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Hog Island Boa Constrictors

The Hog Island Boa Constrictors (Boa imperator) are a non-venomous reptile species belonging to the family Boidae. It is a subspecies of the Boa constrictor and is known for its smaller size and unique appearance. Below is the requested information about the Hog Island Boa:

Synonym

  • Boa constrictor imperator (LINNAEUS, 1758)

Common Names

The Hog Island Boa is commonly known by the following names:

  1. Hog Island Boa
  2. Hog Isle Boa
  3. Hog Island Ground Boa

Natural Distribution

The Hog Island Boa is endemic to the Hog Islands, a small group of islands located off the eastern coast of Belize in Central America. These islands include Cayos Cochinos and Cayo Menor. It is not found in any other location, making it a highly localized species.

Conservation Status

  • CITES Appendix II

Hog-Islands Boa imperator Cayo Cochinos subpopulation has most recently been assessed for The IUCN Red List of Threatened Species in 2018. The main threats to this species are habitat loss, illegal collection for the pet trade, and potential impacts of introduced species. Efforts are being made to conserve and protect the remaining population.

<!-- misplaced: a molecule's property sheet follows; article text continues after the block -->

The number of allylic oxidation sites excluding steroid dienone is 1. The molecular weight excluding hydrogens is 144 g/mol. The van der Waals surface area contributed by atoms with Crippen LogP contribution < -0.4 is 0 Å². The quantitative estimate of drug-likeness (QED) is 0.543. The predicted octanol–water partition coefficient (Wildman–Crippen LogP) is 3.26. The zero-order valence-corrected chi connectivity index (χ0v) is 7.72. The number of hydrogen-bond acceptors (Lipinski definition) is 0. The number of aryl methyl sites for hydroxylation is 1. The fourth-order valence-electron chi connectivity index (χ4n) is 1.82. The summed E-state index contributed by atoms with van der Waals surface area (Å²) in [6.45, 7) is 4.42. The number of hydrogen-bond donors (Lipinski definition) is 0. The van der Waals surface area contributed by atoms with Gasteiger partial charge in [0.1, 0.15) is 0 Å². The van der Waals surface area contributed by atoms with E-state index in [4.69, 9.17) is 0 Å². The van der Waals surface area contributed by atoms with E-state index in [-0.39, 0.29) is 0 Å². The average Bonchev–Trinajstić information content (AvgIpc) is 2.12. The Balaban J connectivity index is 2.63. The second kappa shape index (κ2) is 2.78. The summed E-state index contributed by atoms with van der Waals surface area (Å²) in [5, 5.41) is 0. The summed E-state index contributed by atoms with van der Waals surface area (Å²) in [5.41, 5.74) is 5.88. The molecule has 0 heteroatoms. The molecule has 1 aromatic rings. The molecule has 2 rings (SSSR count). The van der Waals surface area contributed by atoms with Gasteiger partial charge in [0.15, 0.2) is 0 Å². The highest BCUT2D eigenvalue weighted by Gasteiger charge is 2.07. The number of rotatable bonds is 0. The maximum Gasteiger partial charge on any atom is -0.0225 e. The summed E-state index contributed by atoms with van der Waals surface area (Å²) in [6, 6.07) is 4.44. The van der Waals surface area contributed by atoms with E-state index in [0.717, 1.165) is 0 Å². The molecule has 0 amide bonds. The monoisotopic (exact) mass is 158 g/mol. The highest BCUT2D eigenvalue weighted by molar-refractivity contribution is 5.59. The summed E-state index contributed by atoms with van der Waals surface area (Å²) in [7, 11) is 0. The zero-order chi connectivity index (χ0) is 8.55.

Characteristics

Size: The Hog Island Boa is one of the smaller subspecies of Boa constrictor, with adult individuals typically reaching lengths of 4 to 5 feet (1.2 to 1.5 meters).

Coloration: They have a unique and distinct color pattern, characterized by a light gray or brownish background color with dark brown or black markings. The markings can vary in pattern and intensity between individuals.

Body Shape: They have a robust and muscular body, well-suited for their ground-dwelling lifestyle.

Scales: The scales of the Hog Island Boa are smooth and glossy.

Head and Eyes: They have a distinct triangular-shaped head and relatively small eyes compared to their body size.

Hog Island Boa Gallery

References

  1. Hog-Islands Boa, Boa imperator (Cayo Cochinos subpopulation), The IUCN Red List of Threatened Species (accessed online 2023).
  2. McDiarmid, R. W., Campbell, J. A., & TourĂ©, T. A. (1999). Snake Species of the World: A Taxonomic and Geographic Reference. Vol. 1. Herpetologists’ League.
  3. Hedges, S. B., Marion, A. B., Lipp, K. M., Marin, J., & Vidal, N. (2014). A taxonomic framework for typhlopid snakes from the Caribbean and other regions (Reptilia, Squamata). Caribbean Herpetology, 49, 1-61.
  4. Conant, R., & Collins, J. T. (1991). A Field Guide to Reptiles and Amphibians: Eastern and Central North America. Houghton Mifflin Harcourt.
  5. Geology and Terrestrial Flora and Fauna of Cayos Cochinos, Honduras – Accessed Online (2016-3-29)
  6. The Hog Island Boa: squeezed to the brink of extinction – Accessed online (2016-3-19)
  7. Convention on International Trade in Endangered Species of Wild Fauna and Flora (CITES) – Appendices I, II and III (Accessed Online, 2017)

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